The study, issued by America's Promise Alliance, indicated that Dallas had a graduation rate of 44.4 percent in 2004, a figure that was a fraction of the official graduation rate of 80.8 percent reported for that year by the state and school district.

State officials attributed the huge gap to different methods of computing the graduation and dropout rates, noting that the state implemented a more stringent data reporting formula last year. The new formula showed lower graduation rates of 68.8 percent for Dallas and 80.4 percent for Texas for the 2005-06 school year, the most recent year data are available.

The Texas Education Agency tightened the counting system in response to claims it had underestimated the state's dropout problem. Ms. Spellings did not say Tuesday what counting method her department will require, but the new standards could mean Texas will have to change its formula again.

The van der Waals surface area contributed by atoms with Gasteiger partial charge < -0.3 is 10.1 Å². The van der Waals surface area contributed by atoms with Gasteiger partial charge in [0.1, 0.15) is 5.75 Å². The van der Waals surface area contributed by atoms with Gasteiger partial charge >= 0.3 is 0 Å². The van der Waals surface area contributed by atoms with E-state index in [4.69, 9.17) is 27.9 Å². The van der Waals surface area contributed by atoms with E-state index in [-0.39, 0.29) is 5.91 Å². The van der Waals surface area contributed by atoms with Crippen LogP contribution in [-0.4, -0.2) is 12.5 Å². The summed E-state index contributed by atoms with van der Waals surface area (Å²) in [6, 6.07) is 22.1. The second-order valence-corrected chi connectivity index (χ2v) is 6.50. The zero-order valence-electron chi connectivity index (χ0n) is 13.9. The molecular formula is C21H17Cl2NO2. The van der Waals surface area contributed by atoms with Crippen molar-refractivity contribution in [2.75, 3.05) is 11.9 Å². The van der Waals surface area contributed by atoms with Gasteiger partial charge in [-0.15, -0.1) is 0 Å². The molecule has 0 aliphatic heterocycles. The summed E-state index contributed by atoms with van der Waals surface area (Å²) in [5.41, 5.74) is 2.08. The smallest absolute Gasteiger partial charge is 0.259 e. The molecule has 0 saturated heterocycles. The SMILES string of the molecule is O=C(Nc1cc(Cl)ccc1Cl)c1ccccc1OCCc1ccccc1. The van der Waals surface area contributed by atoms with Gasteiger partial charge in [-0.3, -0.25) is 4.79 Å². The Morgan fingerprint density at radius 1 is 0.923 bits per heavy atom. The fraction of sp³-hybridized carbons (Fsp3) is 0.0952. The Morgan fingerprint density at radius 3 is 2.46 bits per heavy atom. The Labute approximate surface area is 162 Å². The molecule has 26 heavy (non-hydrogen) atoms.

Improving the graduation rate is a major component of the Dallas Independent School District's Dallas Achieves reform initiative. DISD's goal is to boost the graduation rate to well above 90 percent by the end of the decade, while also raising scores on state tests and SAT tests.

Superintendent Michael Hinojosa did not return calls for comment on Tuesday, but through his spokesman said Dallas would continue using a formula that was started under the reform effort.

"We want to be able to compare apples to apples and changing criteria is just going to confuse the issue," said Dallas school district spokesman Jon Dahlander.